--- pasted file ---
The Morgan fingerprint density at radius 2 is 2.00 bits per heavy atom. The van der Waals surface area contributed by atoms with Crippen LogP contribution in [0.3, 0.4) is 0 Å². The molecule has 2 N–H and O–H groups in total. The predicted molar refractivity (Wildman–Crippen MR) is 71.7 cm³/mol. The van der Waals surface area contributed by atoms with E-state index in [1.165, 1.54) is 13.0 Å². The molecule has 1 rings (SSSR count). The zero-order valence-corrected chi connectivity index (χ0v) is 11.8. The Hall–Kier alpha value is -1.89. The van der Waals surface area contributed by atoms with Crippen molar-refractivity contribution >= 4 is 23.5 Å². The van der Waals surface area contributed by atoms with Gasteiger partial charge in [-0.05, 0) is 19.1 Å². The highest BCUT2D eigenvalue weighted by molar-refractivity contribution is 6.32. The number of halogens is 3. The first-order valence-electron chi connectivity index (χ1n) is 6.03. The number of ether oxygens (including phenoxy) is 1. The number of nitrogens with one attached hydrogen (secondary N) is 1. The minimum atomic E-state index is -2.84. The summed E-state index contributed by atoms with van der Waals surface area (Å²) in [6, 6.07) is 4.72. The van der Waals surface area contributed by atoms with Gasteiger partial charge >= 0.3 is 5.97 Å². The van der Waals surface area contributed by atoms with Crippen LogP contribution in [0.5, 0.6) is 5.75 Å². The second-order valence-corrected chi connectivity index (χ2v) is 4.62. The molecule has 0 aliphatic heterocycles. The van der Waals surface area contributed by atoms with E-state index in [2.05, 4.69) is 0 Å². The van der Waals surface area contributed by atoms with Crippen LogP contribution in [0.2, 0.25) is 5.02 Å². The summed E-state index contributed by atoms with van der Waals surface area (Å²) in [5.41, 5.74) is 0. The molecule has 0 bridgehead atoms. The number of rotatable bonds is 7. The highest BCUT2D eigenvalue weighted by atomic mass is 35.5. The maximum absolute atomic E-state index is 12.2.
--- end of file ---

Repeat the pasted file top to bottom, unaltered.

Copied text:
The Morgan fingerprint density at radius 2 is 2.00 bits per heavy atom. The van der Waals surface area contributed by atoms with Crippen LogP contribution in [0.3, 0.4) is 0 Å². The molecule has 2 N–H and O–H groups in total. The predicted molar refractivity (Wildman–Crippen MR) is 71.7 cm³/mol. The van der Waals surface area contributed by atoms with E-state index in [1.165, 1.54) is 13.0 Å². The molecule has 1 rings (SSSR count). The zero-order valence-corrected chi connectivity index (χ0v) is 11.8. The Hall–Kier alpha value is -1.89. The van der Waals surface area contributed by atoms with Crippen molar-refractivity contribution >= 4 is 23.5 Å². The van der Waals surface area contributed by atoms with Gasteiger partial charge in [-0.05, 0) is 19.1 Å². The highest BCUT2D eigenvalue weighted by molar-refractivity contribution is 6.32. The number of halogens is 3. The first-order valence-electron chi connectivity index (χ1n) is 6.03. The number of ether oxygens (including phenoxy) is 1. The number of nitrogens with one attached hydrogen (secondary N) is 1. The minimum atomic E-state index is -2.84. The summed E-state index contributed by atoms with van der Waals surface area (Å²) in [6, 6.07) is 4.72. The van der Waals surface area contributed by atoms with Gasteiger partial charge >= 0.3 is 5.97 Å². The van der Waals surface area contributed by atoms with Crippen LogP contribution in [0.5, 0.6) is 5.75 Å². The second-order valence-corrected chi connectivity index (χ2v) is 4.62. The molecule has 0 aliphatic heterocycles. The van der Waals surface area contributed by atoms with E-state index in [2.05, 4.69) is 0 Å². The van der Waals surface area contributed by atoms with Crippen LogP contribution in [0.2, 0.25) is 5.02 Å². The summed E-state index contributed by atoms with van der Waals surface area (Å²) in [5.41, 5.74) is 0. The molecule has 0 bridgehead atoms. The number of rotatable bonds is 7. The highest BCUT2D eigenvalue weighted by atomic mass is 35.5. The maximum absolute atomic E-state index is 12.2.